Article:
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Computer Science by Example

<< 1. Introduction   |   2. Setting up what you need   |   3. Programming Basics >>

2. Setting up what you need

In this chapter, you will set up what you need to start learning Computer Science and programming: you need to have a computer and an operating system installed; you need to know how to deal with files, directories and the command line; then you need to choose and install a programming language. Feel free to skip or just skim through the text of topics you are already familiar with. ◻

This book already assumes some familiarity with using a computer. ◻

If you are working through this book as part of an Academic programme, a programming environment may have been already set up for you in the laboratory of your institution. Check with you Lecturer, Teacher or Teaching assistant. You can nevertheless use this chapter to set up an environment on your personal computer. ◻

2.1. Choosing a computer to work on

You are expected to be at a computer while reading this book. Ideally you should also have internet access so you can check your exercise solutions in the CScx Online Judge. ◻

Now, on what computer you should be working?

Ideally you should be using a personal computer: one with a keyboard and a screen. This could be a desktop computer or a laptop. As programming is typing intensive a physical keyboard can make a difference.

(In North America, “Personal Computer” or “PC” is often used in contrast with Apple “Mac” computers. In reality Macs can be classified as personal computers as they are computers designed for individual use. Feel free to use a Mac if you like.)

You do not need something expensive or even brand new. At least at first, programming is not a very demanding job in terms of computer processing power. If you are looking for something cheap, use an old computer or attach a monitor, keyboard and mouse to a Raspberry Pi.

Less ideally, you could follow this book on a tablet computer with a physical keyboard attachment. In the worst case, you could use a smartphone but only as a last resort solution. It can be tricky to setup a development environment on tablets and mobile phones as this is unusual. Again, use an actual desktop or laptop computer — even an old device will do. ◻

2.2. Choosing an operating system

An Operating System is the program that starts, or boots, after you turn on your computer. You can follow this book on virtually any operating system so long as it supports a programming environment. ◻

Your choice of operating system may have already been “made” by the computer you have available as in general computers are sold with pre-installed operating systems.

If you do not already have an operating system or are looking for something free and user-friendly: you can use Ubuntu Linux or Linux Mint. You can download, use and redistribute them for free. The installation instructions are on their website. ◻

Later in this chapter, there will be instructions on how to set up a programming environment on Linux and Microsoft Windows. ◻

Exercise. Play around with your operating system a bit if you have not done so already. Make sure you know how to open a few different applications such as: a plain text editor, a rich text editor, a drawing program, a calculator, etc. ◻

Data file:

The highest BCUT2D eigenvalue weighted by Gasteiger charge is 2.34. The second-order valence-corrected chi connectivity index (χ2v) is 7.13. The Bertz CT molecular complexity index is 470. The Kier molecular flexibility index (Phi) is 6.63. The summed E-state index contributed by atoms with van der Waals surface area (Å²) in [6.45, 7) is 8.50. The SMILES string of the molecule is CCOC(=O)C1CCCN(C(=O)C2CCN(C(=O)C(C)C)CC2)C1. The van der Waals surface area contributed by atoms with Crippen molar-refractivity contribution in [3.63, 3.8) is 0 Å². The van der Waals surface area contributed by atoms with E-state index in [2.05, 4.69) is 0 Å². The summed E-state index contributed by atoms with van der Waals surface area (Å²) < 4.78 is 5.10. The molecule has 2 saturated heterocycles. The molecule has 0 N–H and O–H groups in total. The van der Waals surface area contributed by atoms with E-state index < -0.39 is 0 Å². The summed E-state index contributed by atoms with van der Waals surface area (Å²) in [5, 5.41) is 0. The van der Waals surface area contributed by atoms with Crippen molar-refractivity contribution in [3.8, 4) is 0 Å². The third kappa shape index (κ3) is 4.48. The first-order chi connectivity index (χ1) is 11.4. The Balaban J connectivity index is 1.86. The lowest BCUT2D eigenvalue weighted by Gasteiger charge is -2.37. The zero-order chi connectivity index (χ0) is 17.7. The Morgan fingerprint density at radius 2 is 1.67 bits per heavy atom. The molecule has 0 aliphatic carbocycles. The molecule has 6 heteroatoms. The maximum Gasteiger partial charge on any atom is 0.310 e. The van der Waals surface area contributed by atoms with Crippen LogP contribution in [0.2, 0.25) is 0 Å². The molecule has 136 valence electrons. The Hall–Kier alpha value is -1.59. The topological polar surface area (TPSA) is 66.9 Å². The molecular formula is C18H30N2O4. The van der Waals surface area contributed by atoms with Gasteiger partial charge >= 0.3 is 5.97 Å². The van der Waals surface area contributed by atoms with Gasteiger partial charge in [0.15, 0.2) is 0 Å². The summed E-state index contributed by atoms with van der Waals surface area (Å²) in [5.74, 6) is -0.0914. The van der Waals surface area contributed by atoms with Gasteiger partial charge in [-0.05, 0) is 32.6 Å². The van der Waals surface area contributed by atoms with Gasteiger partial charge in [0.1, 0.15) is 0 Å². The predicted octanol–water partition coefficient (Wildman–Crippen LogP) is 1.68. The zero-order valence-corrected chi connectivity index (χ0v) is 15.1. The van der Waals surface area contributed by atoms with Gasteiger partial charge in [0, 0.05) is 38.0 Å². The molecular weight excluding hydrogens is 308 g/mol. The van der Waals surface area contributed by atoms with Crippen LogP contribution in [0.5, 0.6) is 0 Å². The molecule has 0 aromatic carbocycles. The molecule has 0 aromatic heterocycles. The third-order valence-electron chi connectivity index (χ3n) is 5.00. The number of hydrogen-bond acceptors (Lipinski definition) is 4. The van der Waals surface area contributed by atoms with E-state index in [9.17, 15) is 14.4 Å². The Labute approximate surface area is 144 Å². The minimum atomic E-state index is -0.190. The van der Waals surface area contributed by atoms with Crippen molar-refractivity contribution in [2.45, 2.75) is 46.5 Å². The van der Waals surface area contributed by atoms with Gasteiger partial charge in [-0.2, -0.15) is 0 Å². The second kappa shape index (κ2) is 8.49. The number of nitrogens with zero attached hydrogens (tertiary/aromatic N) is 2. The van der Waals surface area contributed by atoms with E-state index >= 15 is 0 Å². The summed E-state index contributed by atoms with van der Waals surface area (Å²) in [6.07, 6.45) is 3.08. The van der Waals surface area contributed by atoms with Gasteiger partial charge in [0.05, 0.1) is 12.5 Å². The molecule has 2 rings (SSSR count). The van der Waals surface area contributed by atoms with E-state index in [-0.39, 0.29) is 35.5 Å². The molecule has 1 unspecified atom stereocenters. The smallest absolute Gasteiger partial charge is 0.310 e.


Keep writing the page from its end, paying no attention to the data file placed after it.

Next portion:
2.3. Dealing with files and directories

We can use files to store information on a computer. Files can contain text, music, images, programs, etc. Each file has a name and contents. By convention a file name is usually followed with an extension which indicates the file type:

We can use directories to organize files in a computer. Directories do not have extensions but they can contain directories within themselves. Directories are represented as folders graphically. ◻

Graphical view of Files and Directories

The figure above shows a Graphical User Interface (GUI) view of a directory with three files and one subdirectory using Thunar on Linux. Be aware that some systems hide extensions by default on GUIs. (The acronym GUI is pronounced “gooey”.) ◻

Exercise. Create an plain text file on your system. You can do this in several ways:

2.4. Using the command line or the shell

Besides GUIs we can also interact with systems through the command line or shell. This is important as we will be writing command line programs in a couple of chapters.

The command line is a textual interface. You type in a command and below this command you see a textual reply. ◻

The shell (Linux / BSD / Mac / Solaris / POSIX)

On Ubuntu Linux you can access the shell by opening the Terminal application. In general, you can access the shell by opening any terminal emulator program: xterm, urxvt, gnome-terminal, xfce4-terminal, konsole. One of these is probably pre-installed in your Linux system. ◻

After opening the shell, you can execute commands and run programs. The following table shows a few commands and their meaning.

Shell command meaning
ls list the contents of the working directory
pwd print the working directory
cd directory change the working directory to <dir>
cd .. go up a directory in the directory tree
cat file.txt display the contents of <file> in the screen

The above commands also work on Mac OS. ◻

Below is an example session on the shell. Lines beginning with a dollar sign ($) are followed by user input.

$ pwd
/home/user

$ ls
cscx  music  pictures  log  txt

$ cd cscx

$ pwd
/home/user/cscx

$ ls
subdirectory  picture.jpg  'Bourrée in E minor.mp3'  shopping-list.txt

$ cat shopping-list.txt
milk
eggs
flour

Exercise. Try to replicate something similar to the above on the Shell. Use ls to discover files and directories and cd to change directory. Try to locate a text file and display it on the screen. You should only need to type what comes after $. ◻

The Windows command line

On Microsoft Windows you can open the Windows command line by:

After opening the command prompt, you can execute commands and run programs. The following table shows a few commands and their meaning.

Windows command meaning
dir list the contents of the current directory
cd shows the current directory
cd directory change the current directory to directory
cd .. go up a directory in the directory tree